Archive
2020
14 - 22 Sep 2020
Module 1 - Agricultural Commodities and Sustainability Certification
12 - 20 Oct 2020
Module 2: Renewable Energy, Climate Change and Food Security
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Module 1 - Agricultural Commodities and Sustainability Certification:
Increasing the Demand for Sustainable Certified Palm Oil - What is the Missing Link?
Mr. Chew Jit Seng
Mr Chew is an industry veteran with a 45 years long career spanning agronomy, field R & D, estate management, standards setting and sustainability certification management. Highlights include leading the initial RSPO NI process and representing the industry in P&C reviews, RSPO BoG alternate member, Co-Chair ISCC TC SEA and NKEA Palm Oil Lab leader. He completed MSc in Plantation Management at UPM and holds post-graduate diploma in strategic management and diploma in management from UTM & MIM. Mr Chew is married with two grown up children. He is presently the CEO at the Malaysian Palm Oil Certification Council (MPOCC).
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The demand for sustainable products was created a few decades ago on concerns over deforestation and forest degradation. The push was initially for FSC certified timber products.

Soon after, the initiative became a platform to drive sustainability concerns about other commodity products. This led to the world’s first multi-stakeholder sustainability roundtable in the early 2000s on palm oil (RSPO), over similar concerns plus issues on biodiversity loss, forest fires, environmental pollution, haze and lack of FPIC before oil palm development.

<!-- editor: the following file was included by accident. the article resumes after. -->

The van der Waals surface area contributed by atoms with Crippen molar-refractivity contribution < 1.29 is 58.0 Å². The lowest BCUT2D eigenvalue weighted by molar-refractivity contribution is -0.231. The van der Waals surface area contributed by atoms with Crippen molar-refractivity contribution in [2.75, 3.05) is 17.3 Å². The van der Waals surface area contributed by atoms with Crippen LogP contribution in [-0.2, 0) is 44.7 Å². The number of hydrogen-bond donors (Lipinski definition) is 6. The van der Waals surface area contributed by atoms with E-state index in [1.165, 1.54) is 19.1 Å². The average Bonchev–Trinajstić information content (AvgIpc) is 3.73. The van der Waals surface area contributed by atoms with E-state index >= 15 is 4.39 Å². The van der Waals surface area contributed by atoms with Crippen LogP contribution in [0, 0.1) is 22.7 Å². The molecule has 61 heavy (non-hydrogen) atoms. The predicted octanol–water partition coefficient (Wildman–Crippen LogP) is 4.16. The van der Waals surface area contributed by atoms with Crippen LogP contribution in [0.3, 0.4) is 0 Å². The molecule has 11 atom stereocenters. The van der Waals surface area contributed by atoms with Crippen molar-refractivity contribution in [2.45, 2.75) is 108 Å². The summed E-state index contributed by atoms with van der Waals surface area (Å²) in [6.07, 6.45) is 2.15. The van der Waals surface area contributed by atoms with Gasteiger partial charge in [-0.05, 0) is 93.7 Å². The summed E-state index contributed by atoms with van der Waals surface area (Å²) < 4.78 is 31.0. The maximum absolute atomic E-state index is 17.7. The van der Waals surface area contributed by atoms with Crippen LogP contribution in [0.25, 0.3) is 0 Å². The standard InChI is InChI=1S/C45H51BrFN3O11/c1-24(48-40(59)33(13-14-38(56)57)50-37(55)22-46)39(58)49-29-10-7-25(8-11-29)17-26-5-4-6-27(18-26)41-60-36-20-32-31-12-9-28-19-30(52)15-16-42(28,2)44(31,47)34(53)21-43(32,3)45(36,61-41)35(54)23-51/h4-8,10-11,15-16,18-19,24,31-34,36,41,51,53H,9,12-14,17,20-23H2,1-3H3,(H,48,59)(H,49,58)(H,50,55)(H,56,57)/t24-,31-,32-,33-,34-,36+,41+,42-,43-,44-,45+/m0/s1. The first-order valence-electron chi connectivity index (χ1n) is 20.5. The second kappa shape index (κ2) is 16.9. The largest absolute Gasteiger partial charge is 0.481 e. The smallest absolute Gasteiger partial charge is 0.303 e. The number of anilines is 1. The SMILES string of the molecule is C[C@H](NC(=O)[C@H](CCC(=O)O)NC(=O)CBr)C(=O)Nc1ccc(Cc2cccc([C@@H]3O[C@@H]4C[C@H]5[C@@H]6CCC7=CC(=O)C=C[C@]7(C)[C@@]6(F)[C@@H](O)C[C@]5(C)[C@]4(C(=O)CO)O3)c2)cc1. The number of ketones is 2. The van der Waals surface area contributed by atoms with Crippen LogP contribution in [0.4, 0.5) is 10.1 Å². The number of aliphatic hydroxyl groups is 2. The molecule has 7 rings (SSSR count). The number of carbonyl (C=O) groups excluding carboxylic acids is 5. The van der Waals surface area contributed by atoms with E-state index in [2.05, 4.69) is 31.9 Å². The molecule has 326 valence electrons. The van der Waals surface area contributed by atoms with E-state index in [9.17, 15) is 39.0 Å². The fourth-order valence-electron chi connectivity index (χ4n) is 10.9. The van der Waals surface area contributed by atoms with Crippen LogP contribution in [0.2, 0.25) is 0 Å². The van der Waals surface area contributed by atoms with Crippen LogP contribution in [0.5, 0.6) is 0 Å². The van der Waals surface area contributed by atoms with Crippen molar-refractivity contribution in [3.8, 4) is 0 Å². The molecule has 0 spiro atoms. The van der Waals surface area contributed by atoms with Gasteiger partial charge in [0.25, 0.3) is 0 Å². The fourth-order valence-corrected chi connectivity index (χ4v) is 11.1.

Issues with compliance to regulatory requirements became louder too as the certification systems in place did not fully cover the European energy markets as major users of palm oil. As a result, EU legally compliant certification systems were developed for Germany (ISCC DE) and expanded further to cover the wider EU countries and commodities (ISCC EU & ISCC Plus).

As the EU based certification systems were deemed as potential market barriers to palm oil trade, major producers Indonesia and Malaysia also started national certification schemes as a fall- back situation in case the EU demands became too stringent and less business friendly.

Although these national schemes were often seen as less stringent, nevertheless the potential impact on the ground is much greater being backed by the respective governments to cover the entire industry unlike the voluntary market driven systems.

For Malaysia, the MSPO certification scheme introduced in 2013, was made mandatory on 1st January 2020 and all industry players including smallholders are required to obtain the MSPO certification as a requirement to renew their business operation licenses. As the smallholders need more time, resources and technical support to meet the certification requirements, the timeline for compliance has been extended to the following year i.e. 2021.
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